This is the 5th blog in the 2016 Mothering Matters blog series:
Shifting Gears: Marriage & Motherhood from the Perspective of a Police Spouse
By Jody Laird
“At home I was dealing with all things baby, a weakening sense of independence and a hero who needed less noise.”
– Jody Laird
When asked to write a blog about being married to a shift worker with a young family, I spent hours peeling back the layers of what this means to me: as a mom, as the wife of a police officer, as an ex-shift worker, as an ex-police dispatcher, as…me.
I find it ironic at all the bombs (a.k.a. sensitivities) that this could set off – being that my police husband was a Bomb Tech for the Tactical Unit when I met him. So I put out to the blog universe a caveat: as unique as we are as individuals, our stories of shift work and police-spousing are perhaps even more so. This article is not advice, just a peek into one home…fair?
Let’s get started:
What I didn’t know when I started dating Glenn is how him becoming a father would change the kind of wife I had to be. Our whirlwind romance was awesome, sexy, fun, fast, loud, quiet and complimented each other’s single lives.
I know it is to my advantage that Glenn was already a police officer when we met (I hear it’s tough for spouses who live through that “change” in the state of the world that police officers go through) and I feel like I have a bit of an advantage in my husband’s mental-toughness at work because I became a dispatcher in the first year of our relationship.
What also saved us is that I didn’t stay in that shift work and position – I had my taste and I got out. I’ll explain why that was important in a moment.
I have come to learn that we don’t marry the Hero, we marry the Man.
The hero has to be strong, the man needs to be vulnerable. The hero has to be “on,” the man needs time to shut off. The hero has to smile around job disappointments, position post promotion, the promotions process itself, and an outside deteriorating respect for putting his life on the line.
It was becoming a Dad for Glenn that put a magnifying glass on this dichotomy. It amazes me how as DINKs, the Hero/Man tug of war was mostly fought by Glenn on his own. Don’t get me wrong: I was a loving, supportive spouse – but Glenn could go off with the guys at a drop of an invite, spend extra hours at Choir Practice, sports trips were a saving grace and peace and quiet was abundant.
Because I was confident in who I was I didn’t mind the extra time to paint, hang with friends, chick flick marathons, and I loved the til-4am life conversations we would get into when we met back at home. We balanced well.
Glenn and I didn’t have easy births of our two gorgeous children…one highlighted my mortality on the delivery table – the other almost caused it.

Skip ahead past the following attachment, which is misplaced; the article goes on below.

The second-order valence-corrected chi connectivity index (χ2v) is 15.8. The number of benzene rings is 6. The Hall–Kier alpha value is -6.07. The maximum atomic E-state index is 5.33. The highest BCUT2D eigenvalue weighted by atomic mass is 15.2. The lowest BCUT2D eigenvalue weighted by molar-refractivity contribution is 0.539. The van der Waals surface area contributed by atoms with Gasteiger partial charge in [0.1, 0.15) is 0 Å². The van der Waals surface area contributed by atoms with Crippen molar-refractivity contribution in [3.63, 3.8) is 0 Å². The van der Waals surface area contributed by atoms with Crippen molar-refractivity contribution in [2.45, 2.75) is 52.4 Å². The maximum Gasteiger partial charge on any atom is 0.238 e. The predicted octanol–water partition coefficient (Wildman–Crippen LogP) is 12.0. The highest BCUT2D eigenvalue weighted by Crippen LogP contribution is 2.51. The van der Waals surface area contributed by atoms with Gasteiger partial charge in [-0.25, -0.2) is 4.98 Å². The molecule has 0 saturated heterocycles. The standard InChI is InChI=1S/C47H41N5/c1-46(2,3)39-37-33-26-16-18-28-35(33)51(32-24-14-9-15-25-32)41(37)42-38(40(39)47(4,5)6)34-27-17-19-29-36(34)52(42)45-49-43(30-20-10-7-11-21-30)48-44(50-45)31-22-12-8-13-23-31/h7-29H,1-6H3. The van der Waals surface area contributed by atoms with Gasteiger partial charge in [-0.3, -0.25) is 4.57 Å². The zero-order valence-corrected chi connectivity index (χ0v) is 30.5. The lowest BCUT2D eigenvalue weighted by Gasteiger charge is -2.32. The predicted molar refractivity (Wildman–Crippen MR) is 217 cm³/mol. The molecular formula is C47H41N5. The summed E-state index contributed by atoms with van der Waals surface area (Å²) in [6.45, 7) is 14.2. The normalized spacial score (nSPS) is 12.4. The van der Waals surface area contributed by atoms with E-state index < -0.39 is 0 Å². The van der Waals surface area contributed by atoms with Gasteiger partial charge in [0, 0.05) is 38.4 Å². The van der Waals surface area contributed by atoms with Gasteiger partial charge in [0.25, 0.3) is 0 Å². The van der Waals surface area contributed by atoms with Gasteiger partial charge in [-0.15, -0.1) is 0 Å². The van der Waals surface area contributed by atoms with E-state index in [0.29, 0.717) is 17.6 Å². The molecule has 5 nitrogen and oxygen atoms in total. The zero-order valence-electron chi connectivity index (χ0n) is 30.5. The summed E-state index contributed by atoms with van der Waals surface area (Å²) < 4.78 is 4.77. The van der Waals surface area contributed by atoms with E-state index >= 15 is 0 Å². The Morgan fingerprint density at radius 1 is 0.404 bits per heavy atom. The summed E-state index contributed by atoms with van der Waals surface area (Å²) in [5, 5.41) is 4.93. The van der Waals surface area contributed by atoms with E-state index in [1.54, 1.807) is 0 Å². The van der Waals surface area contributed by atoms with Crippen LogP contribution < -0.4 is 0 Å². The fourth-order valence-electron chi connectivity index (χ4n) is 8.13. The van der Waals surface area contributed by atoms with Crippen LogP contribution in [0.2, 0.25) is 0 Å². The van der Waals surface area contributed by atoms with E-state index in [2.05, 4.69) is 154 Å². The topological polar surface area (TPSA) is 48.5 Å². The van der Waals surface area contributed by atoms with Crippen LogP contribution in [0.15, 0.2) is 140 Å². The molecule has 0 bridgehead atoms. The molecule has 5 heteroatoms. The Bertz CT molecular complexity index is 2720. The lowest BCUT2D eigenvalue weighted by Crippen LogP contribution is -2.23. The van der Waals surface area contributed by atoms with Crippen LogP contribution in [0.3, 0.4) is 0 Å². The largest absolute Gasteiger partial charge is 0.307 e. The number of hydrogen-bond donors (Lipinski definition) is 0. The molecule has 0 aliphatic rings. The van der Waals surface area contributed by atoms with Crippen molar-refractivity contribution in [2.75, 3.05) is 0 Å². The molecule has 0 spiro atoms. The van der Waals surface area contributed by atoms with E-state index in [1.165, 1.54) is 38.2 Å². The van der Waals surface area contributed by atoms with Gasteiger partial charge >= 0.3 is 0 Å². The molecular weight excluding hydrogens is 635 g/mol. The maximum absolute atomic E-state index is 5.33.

At home I was dealing with all things baby, a weakening sense of independence and a hero who needed less noise. Shift work became the avenue of never ending work. In the earlier years, I was still working at the 911 centre and there was plenty of high-fiving-at-the-door as the other parent traded pressed uniforms for puke-booger covered shirts with I-haven’t-showered-in-3-days smell.
Before we knew it…no, let’s be honest, we knew it: outside the family became our escape. And the high fives turned into fingers of the single digit as the Parent watched the Hero go to work.
And then I found my Why. I wasn’t OK watching our family disintegrate and knew that the man I married was still there… I just needed to find him.
I was always fortunate that I never took the side effects of police work personally. I knew when we were in the middle of a full on shouting match and he would answer his on-call phone with a smile and sweetness I rarely saw – it wasn’t about me. He wasn’t “on” at work to get back at me, he was “on” because that’s what Heroes do.
I did know that I wasn’t finding my husband again while on shift…it wasn’t happening when we shared the same 10-code world. Hence my escape from shift work. I was lucky enough to be a speaker for the John Petropoulos Memorial Fund and then started my own business in order to carve the space that my Hero at Home needed.
Our story only has room for 1 shift worker.
Is it all roses? No. There are missed assemblies, child care nightmares, loud shushes while he tries to get 5 consecutive hours of sleep in, traditional role arguments, cold sides of the bed, and more.
But I do see his smile more – not the “on” smile…but his. I see when the Hero turns on as he gets ready to step out the door to work – so that he has the strength to build leaders, protect the streets AND to make it back home safe and sound where he always knows it’s a great place to land.
Jody Laird is a financial educator and public speaker. Jody delivers workplace safety presentations for the John Petropoulos Memorial Fund and is a financial advisor for World Financial Group. To find out more, please visit her on LinkedIn. Jody lives in Airdrie, Alberta with her husband, Glenn, and their two children, Aila and Gerald.
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